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Found 428 results

  1. Hi guys, I currently have a small city/train layout. It is currently getting to small for my trains and modulars. (if you are interested you can find it here: http://www.brickshel...ry.cgi?f=554588). This made me think over a redesign of the layout where I have more space for the trains and the modulars, and where I have more "track-space" to move the trains on the layout (with the current design I can move 4 trains independently on the layout). I have now to describe what you can see in the image above: First you see the whole visible track of the layout. You can also see that it consist of three levels: gray baseplates = level 0 green baseplates = level 1 (20cm above level 0) tan baseplates = level 2 (only streets and houses, 20cm above level 1) All blue baseplates are placeholders for modular houses. You can also see, that this layout only works with modified points. The tracks on the red baseplates are the ramp where the train can go from level 0 to level 1. In the picture above you can also find the dimensions of the layout. In the pictures below, you can find the track layout of each single level (for reference the track ramp is shown in all thee pictures): Level 0: Level 1: Level 2: Now my Questions are: What do you think in general of my layout? What would you change/ what didn't you like? Do you think the given ramp is doable with PF-Trains (height difference = 20cm) BR, Guenther
  2. Another one fictional loco. Retrofuturistic locomotive by Sunder_59, on Flickr
  3. This is the "historic version" of my previous moc:
  4. I went to look at the selection of Lego trains recently, and I noticed the heavy haul train is a similar remake to the cargo train, and I noticed the passenger train appears to be a remake of the 2007 one. What is going on?
  5. Dear all, I'm selling the Red cargo train (3677) + Switches. Everything is in super condition and the train is complete (including the minifigures). Only the original box is missing. If you are interested, please drop me a note. Regards, Hans Odenthal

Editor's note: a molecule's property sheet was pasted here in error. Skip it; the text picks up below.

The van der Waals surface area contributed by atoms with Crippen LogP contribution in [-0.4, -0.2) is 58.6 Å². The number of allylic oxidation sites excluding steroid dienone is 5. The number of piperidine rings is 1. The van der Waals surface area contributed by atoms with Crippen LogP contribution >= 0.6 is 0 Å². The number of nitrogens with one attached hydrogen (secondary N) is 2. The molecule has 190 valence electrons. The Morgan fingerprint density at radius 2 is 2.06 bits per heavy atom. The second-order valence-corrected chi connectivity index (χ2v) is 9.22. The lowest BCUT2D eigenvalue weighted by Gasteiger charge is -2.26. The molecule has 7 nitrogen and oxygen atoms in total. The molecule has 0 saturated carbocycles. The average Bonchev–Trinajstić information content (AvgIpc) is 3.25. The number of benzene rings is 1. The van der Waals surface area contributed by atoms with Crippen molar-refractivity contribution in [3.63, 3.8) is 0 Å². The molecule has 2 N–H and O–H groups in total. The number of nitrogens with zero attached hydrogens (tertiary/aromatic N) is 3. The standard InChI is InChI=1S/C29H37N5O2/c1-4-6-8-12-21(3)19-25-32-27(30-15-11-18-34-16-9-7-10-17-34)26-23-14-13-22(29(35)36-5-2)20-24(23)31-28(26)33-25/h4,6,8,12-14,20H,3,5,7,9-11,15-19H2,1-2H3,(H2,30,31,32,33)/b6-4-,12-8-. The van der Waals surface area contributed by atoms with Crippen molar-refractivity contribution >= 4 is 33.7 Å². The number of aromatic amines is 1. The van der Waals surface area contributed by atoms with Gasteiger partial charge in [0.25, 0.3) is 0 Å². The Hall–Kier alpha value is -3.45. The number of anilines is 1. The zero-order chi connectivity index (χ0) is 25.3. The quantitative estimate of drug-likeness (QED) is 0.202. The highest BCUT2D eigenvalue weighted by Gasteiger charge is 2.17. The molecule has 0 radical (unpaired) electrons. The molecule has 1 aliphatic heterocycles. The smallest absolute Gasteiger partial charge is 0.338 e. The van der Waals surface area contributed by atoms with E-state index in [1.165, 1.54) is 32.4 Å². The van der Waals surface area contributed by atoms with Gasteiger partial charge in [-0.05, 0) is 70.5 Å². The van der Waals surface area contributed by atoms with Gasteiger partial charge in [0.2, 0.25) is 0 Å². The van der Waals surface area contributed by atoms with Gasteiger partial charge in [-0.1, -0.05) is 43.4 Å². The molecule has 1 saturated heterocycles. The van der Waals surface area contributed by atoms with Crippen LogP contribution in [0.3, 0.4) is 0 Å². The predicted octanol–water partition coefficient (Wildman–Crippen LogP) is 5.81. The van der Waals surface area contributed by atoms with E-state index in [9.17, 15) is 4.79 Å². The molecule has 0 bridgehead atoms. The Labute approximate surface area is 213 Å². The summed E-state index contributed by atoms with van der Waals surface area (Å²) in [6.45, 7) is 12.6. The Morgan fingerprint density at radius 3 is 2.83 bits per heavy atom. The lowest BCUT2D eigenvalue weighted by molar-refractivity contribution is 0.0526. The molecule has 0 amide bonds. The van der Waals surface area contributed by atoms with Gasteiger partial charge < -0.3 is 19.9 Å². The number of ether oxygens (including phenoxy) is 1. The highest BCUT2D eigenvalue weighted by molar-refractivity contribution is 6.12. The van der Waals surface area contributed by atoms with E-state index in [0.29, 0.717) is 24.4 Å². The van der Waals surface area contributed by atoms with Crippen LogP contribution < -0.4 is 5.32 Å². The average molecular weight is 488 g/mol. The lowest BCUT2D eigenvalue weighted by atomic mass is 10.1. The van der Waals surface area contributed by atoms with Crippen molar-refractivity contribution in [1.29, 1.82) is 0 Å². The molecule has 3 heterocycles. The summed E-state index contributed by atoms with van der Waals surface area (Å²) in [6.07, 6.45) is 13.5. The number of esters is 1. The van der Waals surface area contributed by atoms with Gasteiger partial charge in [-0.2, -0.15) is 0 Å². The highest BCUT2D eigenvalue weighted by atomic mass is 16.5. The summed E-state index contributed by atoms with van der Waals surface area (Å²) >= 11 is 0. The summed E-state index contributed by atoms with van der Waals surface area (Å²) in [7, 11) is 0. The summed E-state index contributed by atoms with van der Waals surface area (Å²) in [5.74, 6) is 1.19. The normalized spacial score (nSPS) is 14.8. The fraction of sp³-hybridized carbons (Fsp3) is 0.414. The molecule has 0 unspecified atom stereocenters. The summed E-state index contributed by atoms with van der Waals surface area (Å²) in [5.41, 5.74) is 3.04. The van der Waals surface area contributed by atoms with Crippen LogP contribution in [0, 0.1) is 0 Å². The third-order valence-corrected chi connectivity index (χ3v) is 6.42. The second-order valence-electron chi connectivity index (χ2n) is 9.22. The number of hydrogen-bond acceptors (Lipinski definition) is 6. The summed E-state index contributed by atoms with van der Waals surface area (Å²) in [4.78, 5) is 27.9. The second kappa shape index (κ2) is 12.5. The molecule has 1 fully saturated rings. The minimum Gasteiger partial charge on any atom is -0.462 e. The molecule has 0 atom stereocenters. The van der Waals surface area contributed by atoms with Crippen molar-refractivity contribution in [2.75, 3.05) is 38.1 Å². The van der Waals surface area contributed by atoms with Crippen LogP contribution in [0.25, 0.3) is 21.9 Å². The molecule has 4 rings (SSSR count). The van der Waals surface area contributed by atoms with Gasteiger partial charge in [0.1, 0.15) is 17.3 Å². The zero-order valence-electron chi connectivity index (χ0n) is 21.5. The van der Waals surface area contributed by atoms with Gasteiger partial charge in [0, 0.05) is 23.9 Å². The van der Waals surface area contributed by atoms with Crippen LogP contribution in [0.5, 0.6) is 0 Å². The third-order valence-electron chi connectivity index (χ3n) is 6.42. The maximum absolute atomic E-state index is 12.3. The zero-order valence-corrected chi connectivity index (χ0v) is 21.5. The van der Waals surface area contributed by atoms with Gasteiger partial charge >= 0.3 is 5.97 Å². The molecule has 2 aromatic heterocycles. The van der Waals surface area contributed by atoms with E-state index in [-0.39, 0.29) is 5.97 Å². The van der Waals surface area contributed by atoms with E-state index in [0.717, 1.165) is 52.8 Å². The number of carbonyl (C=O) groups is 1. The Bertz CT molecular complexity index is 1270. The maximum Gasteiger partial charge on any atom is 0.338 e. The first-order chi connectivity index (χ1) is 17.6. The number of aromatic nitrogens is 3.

6. Hello everyone, for those who do not know me, I'm a big fan of trains and especially Lego Train. I finally have a space to create a Layout finally worthy of the name. My approach comes a little more of the model in the sense that I like to see a train pass over another, to automate the network, make realistic through light signals, station stops, etc. ... I started this project in February 2016 in my basement where I made by myself, furniture and shelf for storing SET Lego but also to design the layout. I was already well advanced when an incident occurred: the flooding of the basement end in May 2016 .... Then in August, the discovery of a leak in the water supply of the house forced me to completely dismantle this first try of a Layout to access the water inlet pipe ..... I come back now in force therefore with a first experience, many tests on the possibility for our pretty trains to climb slopes (straight or curved) to optimize the best of my available space and create a nice layout ! ;-) Due to financial limits, this layout will be not made with 100% of Lego, I will use wood and homemade stickers, custom electronic to make it. Here are the first shots (or I should say the nth plan because with Bluebrick, we never stop to change those plans) to my future Layout (so different from the first that I had designed and unfinished) WMLTL - v5 - Level 0 by LegoLow, sur Flickr Corresponds to trainyard + walkway + a brief passage of the 12V track WMLTL - v5 - Level 1 by LegoLow, sur Flickr Ground level with his future main station WMLTL - v5 - Level 2 by LegoLow, sur Flickr First level of the "mountain" : secondary station and then, possibility to climb in the mountain or to go back to the main level WMLTL - v5 - Level 3 by LegoLow, sur Flickr WMLTL - v5 - Level 4 by LegoLow, sur Flickr WMLTL - v5 - Level 5 by LegoLow, sur Flickr Top of the mountain.... Finally a view (done quickly, I will improving later), global superimposed, giving the idea of what will be hidden, visible .... WMLTL Project - v5 by LegoLow, sur Flickr Following probably next week with the start of the implementation of Level 0. It's a big challenge for me because this project is made of mixing differents things : LEGO, electronics, electricity problematics, Priority management on a network, etc.... Hope you will find that interesting to !